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Movement of electric charge carriers. In a wire, electric current is a flow of electrons that have been dislodged from atoms and is a measure of the quantity of electrical charge passing any point of the wire per unit time. Current in gases and liquids generally consists of a flow of positive ions in one direction together with a flow of negative ions in the opposite direction. Conventionally, the direction of electric current is that of the flow of the positive ions. In alternating current (AC) the motion of the charges is periodically reversed; in direct current (DC) it is not. A common unit of current is the ampere, a flow of one coulomb of charge per second, or 6.24 1018 electrons per second.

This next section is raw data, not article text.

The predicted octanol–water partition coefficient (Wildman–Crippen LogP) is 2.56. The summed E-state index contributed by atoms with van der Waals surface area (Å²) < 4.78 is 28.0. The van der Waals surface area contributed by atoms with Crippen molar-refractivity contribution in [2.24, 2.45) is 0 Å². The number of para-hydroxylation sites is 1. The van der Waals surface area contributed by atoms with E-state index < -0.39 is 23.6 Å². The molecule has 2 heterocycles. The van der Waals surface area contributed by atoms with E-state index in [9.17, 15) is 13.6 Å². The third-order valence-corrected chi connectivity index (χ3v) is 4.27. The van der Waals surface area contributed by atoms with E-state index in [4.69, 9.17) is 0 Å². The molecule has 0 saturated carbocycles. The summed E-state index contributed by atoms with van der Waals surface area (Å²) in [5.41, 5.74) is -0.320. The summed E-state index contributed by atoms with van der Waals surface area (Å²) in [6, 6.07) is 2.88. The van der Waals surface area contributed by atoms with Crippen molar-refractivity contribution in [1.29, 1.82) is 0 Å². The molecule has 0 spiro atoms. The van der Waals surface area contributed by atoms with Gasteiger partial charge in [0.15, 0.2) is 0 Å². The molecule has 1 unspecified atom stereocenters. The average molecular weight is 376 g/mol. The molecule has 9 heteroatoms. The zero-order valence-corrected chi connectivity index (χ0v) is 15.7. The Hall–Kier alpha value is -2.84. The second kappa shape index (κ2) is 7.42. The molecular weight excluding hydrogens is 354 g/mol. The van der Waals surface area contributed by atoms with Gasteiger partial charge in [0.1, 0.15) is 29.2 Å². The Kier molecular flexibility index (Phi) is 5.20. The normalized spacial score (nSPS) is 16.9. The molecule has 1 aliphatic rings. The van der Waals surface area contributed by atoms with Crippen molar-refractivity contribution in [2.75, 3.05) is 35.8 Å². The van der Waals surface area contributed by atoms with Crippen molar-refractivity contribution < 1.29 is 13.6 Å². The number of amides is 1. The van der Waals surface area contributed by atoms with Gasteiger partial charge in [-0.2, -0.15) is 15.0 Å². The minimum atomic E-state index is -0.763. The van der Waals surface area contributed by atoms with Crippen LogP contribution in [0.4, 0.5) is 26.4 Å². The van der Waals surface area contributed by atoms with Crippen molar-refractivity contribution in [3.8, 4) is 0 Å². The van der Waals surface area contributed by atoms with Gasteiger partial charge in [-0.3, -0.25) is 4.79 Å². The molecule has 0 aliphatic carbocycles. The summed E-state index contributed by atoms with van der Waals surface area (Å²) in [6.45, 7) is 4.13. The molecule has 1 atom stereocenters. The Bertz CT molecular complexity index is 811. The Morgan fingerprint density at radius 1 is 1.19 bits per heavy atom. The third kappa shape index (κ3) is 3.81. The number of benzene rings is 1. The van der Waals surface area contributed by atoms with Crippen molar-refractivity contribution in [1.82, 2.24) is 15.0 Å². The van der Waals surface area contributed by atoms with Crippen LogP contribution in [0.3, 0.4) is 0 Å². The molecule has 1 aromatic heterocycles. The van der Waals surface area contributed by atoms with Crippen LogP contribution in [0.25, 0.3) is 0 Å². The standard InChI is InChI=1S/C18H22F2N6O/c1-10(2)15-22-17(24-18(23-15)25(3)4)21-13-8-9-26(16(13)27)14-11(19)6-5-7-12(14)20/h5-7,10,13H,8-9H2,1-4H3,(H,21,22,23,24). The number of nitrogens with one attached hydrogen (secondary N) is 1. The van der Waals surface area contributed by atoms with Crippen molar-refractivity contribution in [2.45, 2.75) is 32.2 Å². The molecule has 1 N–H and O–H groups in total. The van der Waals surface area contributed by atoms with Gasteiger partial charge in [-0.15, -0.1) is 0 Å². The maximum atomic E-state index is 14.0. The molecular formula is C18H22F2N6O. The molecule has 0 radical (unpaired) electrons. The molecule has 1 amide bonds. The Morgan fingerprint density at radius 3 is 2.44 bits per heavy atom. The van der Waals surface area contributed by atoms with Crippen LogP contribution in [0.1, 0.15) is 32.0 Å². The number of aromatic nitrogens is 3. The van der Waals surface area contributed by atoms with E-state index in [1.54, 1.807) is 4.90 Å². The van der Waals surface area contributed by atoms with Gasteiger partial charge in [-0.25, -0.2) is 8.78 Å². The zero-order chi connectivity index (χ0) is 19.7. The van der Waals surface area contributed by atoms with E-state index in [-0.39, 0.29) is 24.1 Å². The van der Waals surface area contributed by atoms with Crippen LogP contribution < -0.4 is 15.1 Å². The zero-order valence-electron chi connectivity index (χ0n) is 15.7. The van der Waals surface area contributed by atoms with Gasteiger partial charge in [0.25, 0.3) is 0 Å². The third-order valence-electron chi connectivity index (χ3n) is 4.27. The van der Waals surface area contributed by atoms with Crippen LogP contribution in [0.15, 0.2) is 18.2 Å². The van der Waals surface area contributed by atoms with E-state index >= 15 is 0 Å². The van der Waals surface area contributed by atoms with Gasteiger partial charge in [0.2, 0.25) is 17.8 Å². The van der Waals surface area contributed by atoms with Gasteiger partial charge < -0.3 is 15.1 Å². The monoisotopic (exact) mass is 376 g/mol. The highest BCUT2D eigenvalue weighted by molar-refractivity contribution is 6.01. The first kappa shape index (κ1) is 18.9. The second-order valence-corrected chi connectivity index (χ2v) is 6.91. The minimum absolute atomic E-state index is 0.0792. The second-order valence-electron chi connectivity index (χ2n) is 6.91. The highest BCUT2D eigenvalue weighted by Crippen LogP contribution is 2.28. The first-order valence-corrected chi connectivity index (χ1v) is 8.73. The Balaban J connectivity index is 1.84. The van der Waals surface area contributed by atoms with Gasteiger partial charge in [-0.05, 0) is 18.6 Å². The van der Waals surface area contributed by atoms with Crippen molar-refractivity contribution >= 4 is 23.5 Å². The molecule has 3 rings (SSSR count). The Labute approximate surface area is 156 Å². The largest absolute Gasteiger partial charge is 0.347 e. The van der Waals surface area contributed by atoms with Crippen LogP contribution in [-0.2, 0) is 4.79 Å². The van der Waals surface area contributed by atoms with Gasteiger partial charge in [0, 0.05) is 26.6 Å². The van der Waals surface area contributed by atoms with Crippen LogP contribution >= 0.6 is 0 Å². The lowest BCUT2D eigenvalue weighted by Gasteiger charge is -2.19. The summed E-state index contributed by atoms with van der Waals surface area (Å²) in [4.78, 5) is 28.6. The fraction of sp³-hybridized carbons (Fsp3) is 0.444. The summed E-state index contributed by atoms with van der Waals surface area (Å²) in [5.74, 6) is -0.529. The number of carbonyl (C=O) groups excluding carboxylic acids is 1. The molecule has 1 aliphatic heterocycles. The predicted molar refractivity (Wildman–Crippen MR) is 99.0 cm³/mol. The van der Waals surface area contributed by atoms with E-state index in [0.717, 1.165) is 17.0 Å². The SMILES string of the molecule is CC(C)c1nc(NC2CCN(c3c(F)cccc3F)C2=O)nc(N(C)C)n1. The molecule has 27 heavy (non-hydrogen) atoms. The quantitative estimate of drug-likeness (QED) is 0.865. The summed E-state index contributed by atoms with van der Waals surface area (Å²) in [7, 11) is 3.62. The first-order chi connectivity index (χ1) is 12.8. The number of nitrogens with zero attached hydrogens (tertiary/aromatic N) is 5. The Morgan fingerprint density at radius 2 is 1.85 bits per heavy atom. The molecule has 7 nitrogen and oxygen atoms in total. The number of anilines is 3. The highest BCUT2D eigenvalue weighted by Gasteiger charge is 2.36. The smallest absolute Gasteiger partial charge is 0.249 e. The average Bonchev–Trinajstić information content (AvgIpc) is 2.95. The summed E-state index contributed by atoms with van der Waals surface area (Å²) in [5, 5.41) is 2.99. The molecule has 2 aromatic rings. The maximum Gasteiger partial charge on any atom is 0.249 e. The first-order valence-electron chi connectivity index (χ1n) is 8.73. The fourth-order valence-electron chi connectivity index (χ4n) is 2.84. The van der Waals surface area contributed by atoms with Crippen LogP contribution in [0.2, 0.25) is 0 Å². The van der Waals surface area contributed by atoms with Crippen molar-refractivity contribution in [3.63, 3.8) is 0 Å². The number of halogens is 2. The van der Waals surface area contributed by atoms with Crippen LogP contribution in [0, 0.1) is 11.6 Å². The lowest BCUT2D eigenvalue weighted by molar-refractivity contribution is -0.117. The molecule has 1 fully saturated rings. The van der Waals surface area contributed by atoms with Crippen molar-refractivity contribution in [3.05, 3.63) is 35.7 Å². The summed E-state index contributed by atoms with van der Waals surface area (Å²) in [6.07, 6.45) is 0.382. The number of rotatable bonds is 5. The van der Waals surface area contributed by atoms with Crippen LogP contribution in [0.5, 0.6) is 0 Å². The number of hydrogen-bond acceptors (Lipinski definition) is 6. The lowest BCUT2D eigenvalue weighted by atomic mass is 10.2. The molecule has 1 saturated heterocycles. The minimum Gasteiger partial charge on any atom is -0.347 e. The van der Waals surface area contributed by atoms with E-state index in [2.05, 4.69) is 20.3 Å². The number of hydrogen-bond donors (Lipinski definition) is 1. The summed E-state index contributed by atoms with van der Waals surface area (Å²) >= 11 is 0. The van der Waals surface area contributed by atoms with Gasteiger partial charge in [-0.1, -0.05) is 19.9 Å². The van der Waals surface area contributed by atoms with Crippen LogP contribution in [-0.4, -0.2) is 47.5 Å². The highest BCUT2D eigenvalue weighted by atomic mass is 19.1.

This entry comes from Encyclopædia Britannica Concise. For the full entry on electric current, visit Britannica.com.